Feline infectious peritonitis (FIP) is caused by infection with a virus known as feline coronavirus (FCoV). Coronaviruses are a common group of viruses that often infect the upper respiratory tract or gastrointestinal tract in different animals.

It is important to note that the coronaviruses affecting cats are different from the coronavirus which causes COVID-19 in people. The FIP-causing feline coronavirus cannot affect people, and as far as we know, the COVID-19 causing coronavirus does not cause infection in cats. This article is only concerning FCoV that affects cats.

Causes of FIP

FIP is caused by infection with a virus known as feline coronavirus (FCoV). Coronaviruses are a common group of viruses that often infect the upper respiratory tract or gastrointestinal tract in different animals. It is contracted main from the cat ingesting the virus from other cats.

Just as the flu is common in humans, infection with coronavirus is also very common in cats – but most of the time it doesn’t lead to many problems. However, in some cases, the virus mutates into a strain of coronavirus which has the potential to cause more serious complications. This mutated strain is what causes Feline Infectious Peritonitis.

Since Coronavirus infections are widespread, it’s common where large numbers of cats are kept together. Therefore the infection rate increases in multi-cat households, or colonies.

The virus mainly infects the intestinal tract, and is shed in the faeces of cats. The virus may survive in the environment, but it can be destroyed by disinfectants.

How does FCoV cause FIP?

Infections with FCoV are usually limited to the intestinal tract, and in cats with a good immune response, the infection will not mutate.

However, in some cases, the virus replicates in the intestine and mutates to develop different strains. Occasionally this virus alters and becomes feline infectious peritonitis virus (FIPV). This then begins to spread throughout the body and if it is not fought by a strong immune response, the cat will develop signs of FIP.

FIPV strains of FCoV differ from FECV in that they no longer replicate well in the intestine, but rather preferentially infect macrophages – one of the important cells of the immune system. The virus spreads throughout the body, and if replication is not contained by a good immune response, a cat will develop clinical signs of FIP.

Signs and symptoms

FIP can cause a very wide range of clinical signs which aren’t unique to FIP, including:

  • Mild respiratory symptoms
  • Diarrhea
  • Loss of appetite
  • Weight loss
  • Depression
  • Fever or lethargy

Signs can take anything from days, to weeks or months to appear.

There are two main forms of the disease known as ‘wet’ or ‘effusive’ disease, and ‘dry’ or ‘non-effusive’ disease. Sometimes both types can be present.

‘Wet’ or effusive FIP

This form of the disease results in an accumulation of fluid in the abdominal cavity due to inflammation, resulting in a pot-bellied appearance and breathing difficulties.

‘Dry’ or non-effusive FIP

With non-effusive disease, the cat will generally develop chronic inflammatory lesions around blood vessels in the body, and the cat will often show symptoms such as seizures or abnormal movements.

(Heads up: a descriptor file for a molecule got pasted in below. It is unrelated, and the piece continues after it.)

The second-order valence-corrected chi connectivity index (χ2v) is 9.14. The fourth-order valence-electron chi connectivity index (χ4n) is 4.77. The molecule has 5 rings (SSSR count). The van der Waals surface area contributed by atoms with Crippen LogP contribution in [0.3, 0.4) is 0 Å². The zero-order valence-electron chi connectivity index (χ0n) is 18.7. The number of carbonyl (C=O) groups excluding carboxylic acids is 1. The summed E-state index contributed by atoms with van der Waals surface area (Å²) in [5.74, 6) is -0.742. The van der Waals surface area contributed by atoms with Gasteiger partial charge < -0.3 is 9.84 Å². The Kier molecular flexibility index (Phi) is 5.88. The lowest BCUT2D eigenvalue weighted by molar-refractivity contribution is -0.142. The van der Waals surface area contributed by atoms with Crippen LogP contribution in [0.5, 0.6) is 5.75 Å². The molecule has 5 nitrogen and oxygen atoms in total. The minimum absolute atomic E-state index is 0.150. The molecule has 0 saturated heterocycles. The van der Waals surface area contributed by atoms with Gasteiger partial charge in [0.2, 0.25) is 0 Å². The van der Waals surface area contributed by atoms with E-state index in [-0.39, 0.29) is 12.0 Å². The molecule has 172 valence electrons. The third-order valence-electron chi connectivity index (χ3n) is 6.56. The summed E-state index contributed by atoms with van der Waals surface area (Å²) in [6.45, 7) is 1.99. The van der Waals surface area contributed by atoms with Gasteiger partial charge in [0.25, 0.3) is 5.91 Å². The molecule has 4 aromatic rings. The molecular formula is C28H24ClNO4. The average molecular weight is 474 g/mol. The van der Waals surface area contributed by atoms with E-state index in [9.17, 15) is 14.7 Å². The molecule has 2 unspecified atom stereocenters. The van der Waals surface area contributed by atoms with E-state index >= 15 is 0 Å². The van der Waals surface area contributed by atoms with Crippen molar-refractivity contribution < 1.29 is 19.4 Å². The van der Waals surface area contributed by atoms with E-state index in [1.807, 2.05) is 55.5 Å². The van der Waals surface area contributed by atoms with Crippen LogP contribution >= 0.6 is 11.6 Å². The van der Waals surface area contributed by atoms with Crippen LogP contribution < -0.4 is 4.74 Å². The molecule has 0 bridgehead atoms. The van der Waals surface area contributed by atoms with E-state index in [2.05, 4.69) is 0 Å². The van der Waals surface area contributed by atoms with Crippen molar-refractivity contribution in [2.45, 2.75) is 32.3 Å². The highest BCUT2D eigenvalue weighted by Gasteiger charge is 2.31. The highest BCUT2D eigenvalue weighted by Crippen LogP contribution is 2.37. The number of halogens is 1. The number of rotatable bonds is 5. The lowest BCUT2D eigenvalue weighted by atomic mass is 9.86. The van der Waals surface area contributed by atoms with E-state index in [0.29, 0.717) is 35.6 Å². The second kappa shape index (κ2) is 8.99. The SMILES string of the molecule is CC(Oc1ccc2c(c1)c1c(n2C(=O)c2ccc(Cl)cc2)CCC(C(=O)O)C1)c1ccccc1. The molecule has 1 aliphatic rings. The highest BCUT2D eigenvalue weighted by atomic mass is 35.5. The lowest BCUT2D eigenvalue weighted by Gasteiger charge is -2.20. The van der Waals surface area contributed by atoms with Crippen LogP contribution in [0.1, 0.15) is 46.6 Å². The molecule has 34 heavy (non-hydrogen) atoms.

How can FIP be diagnosed?

FIP may be considered more likely when:

  • Cats are showing clinical signs
  • Cats are in a higher risk category (colony cats, etc.)

However, FIP is quite a difficult disease to deal with since clinical signs are not specific to the disease, and there’s no simple blood test to confirm a diagnosis.

Your veterinarian may perform a X-Ray to determine excess fluid on the abdomen or chest and if present, analyse this fluid to test for high protein content to confirm a suspected case of FIP.

The best test to confirm a diagnosis of FIP is to collect a biopsy from affected tissues – which can be examined by a pathologist. This is only possible if the cat is not already too sick to have a surgery performed.

Treatment for FIP

In most cases of FIP, clinical signs get worse over time. Unfortunately, in many cases the progression of the disease is rapid, and difficult to deal with. In these cases euthanasia can be required within a matter or days or weeks.

FIP is a challenging disease to treat and in many cases incurable. The most common supportive care is to offer fluid therapy and anti-inflammatory drugs to relieve symptoms.

However, with modern research there are experimental treatments available (such as anti-viral drugs) which are showing positive signs of progress.

Prevention of FIP

A commercial vaccine is available in some countries but it is not yet recommended for general use. Preventing FIP in multi-cat households, colonies or breeding facilities is crucial – especially since some breeds are thought to be more likely to develop FIP (including Bengal, Himalayan and Ragdoll).

It’s best to avoid keeping large groups of cats or multiple litters at any one time, to have at least one litter box per every 2 cats, and to keep litterboxes away from food and water sources. If you have had a case of FIP then it’s important to fully disinfect your home.

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